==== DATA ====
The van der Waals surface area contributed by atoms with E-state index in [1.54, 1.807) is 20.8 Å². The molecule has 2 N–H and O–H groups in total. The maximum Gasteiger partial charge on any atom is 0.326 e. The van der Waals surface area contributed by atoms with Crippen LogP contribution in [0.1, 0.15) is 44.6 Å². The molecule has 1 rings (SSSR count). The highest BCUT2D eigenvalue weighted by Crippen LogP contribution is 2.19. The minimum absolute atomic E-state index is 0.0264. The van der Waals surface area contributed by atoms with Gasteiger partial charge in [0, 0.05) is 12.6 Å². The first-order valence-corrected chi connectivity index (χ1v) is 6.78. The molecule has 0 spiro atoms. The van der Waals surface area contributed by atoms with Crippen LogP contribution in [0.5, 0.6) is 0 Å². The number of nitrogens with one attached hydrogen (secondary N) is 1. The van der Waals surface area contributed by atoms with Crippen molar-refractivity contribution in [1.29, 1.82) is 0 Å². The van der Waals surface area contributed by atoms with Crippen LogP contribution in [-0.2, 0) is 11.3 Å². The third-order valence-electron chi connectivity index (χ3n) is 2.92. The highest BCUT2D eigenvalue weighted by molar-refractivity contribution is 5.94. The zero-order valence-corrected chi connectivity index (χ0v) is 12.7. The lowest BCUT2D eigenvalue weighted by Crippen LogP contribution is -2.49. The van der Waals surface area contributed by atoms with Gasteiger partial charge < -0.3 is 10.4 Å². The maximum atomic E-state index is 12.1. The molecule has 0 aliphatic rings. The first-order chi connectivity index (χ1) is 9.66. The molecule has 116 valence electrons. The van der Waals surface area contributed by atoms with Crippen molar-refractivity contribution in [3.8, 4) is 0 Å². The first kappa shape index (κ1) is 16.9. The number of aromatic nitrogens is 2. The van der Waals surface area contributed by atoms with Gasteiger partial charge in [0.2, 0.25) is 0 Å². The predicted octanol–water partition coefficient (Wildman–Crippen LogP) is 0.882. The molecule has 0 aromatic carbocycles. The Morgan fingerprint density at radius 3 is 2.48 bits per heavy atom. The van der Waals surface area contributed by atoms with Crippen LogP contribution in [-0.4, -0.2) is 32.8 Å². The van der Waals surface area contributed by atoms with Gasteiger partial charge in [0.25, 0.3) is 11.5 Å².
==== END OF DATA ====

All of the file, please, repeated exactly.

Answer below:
The van der Waals surface area contributed by atoms with E-state index in [1.54, 1.807) is 20.8 Å². The molecule has 2 N–H and O–H groups in total. The maximum Gasteiger partial charge on any atom is 0.326 e. The van der Waals surface area contributed by atoms with Crippen LogP contribution in [0.1, 0.15) is 44.6 Å². The molecule has 1 rings (SSSR count). The highest BCUT2D eigenvalue weighted by Crippen LogP contribution is 2.19. The minimum absolute atomic E-state index is 0.0264. The van der Waals surface area contributed by atoms with Gasteiger partial charge in [0, 0.05) is 12.6 Å². The first-order valence-corrected chi connectivity index (χ1v) is 6.78. The molecule has 0 spiro atoms. The van der Waals surface area contributed by atoms with Crippen LogP contribution in [0.5, 0.6) is 0 Å². The number of nitrogens with one attached hydrogen (secondary N) is 1. The van der Waals surface area contributed by atoms with Crippen molar-refractivity contribution in [1.29, 1.82) is 0 Å². The van der Waals surface area contributed by atoms with Crippen LogP contribution in [-0.2, 0) is 11.3 Å². The third-order valence-electron chi connectivity index (χ3n) is 2.92. The highest BCUT2D eigenvalue weighted by molar-refractivity contribution is 5.94. The zero-order valence-corrected chi connectivity index (χ0v) is 12.7. The lowest BCUT2D eigenvalue weighted by Crippen LogP contribution is -2.49. The van der Waals surface area contributed by atoms with Gasteiger partial charge < -0.3 is 10.4 Å². The maximum atomic E-state index is 12.1. The molecule has 0 aliphatic rings. The first-order chi connectivity index (χ1) is 9.66. The molecule has 116 valence electrons. The van der Waals surface area contributed by atoms with Crippen molar-refractivity contribution in [3.8, 4) is 0 Å². The first kappa shape index (κ1) is 16.9. The number of aromatic nitrogens is 2. The van der Waals surface area contributed by atoms with Gasteiger partial charge in [0.2, 0.25) is 0 Å². The predicted octanol–water partition coefficient (Wildman–Crippen LogP) is 0.882. The molecule has 0 aromatic carbocycles. The Morgan fingerprint density at radius 3 is 2.48 bits per heavy atom. The van der Waals surface area contributed by atoms with Crippen LogP contribution in [-0.4, -0.2) is 32.8 Å². The van der Waals surface area contributed by atoms with Gasteiger partial charge in [0.25, 0.3) is 11.5 Å².